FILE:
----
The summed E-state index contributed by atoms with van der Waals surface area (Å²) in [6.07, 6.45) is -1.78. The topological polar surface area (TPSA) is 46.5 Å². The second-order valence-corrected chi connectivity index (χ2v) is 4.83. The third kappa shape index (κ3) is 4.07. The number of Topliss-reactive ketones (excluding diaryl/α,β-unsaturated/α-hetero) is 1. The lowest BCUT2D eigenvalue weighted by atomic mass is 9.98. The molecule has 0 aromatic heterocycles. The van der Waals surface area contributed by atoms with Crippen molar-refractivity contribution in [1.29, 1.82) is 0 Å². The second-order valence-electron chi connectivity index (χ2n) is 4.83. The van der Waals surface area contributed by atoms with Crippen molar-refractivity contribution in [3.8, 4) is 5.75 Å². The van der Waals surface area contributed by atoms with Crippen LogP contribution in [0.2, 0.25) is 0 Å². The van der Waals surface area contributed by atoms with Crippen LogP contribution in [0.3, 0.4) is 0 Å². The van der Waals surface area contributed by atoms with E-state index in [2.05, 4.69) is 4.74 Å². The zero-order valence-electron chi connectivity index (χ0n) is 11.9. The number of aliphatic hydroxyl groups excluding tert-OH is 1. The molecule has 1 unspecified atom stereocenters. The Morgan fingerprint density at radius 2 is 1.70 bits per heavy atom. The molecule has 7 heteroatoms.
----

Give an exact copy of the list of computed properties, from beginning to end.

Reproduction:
The summed E-state index contributed by atoms with van der Waals surface area (Å²) in [6.07, 6.45) is -1.78. The topological polar surface area (TPSA) is 46.5 Å². The second-order valence-corrected chi connectivity index (χ2v) is 4.83. The third kappa shape index (κ3) is 4.07. The number of Topliss-reactive ketones (excluding diaryl/α,β-unsaturated/α-hetero) is 1. The lowest BCUT2D eigenvalue weighted by atomic mass is 9.98. The molecule has 0 aromatic heterocycles. The van der Waals surface area contributed by atoms with Crippen molar-refractivity contribution in [1.29, 1.82) is 0 Å². The second-order valence-electron chi connectivity index (χ2n) is 4.83. The van der Waals surface area contributed by atoms with Crippen molar-refractivity contribution in [3.8, 4) is 5.75 Å². The van der Waals surface area contributed by atoms with Crippen LogP contribution in [0.2, 0.25) is 0 Å². The van der Waals surface area contributed by atoms with Crippen LogP contribution in [0.3, 0.4) is 0 Å². The van der Waals surface area contributed by atoms with E-state index in [2.05, 4.69) is 4.74 Å². The zero-order valence-electron chi connectivity index (χ0n) is 11.9. The number of aliphatic hydroxyl groups excluding tert-OH is 1. The molecule has 1 unspecified atom stereocenters. The Morgan fingerprint density at radius 2 is 1.70 bits per heavy atom. The molecule has 7 heteroatoms.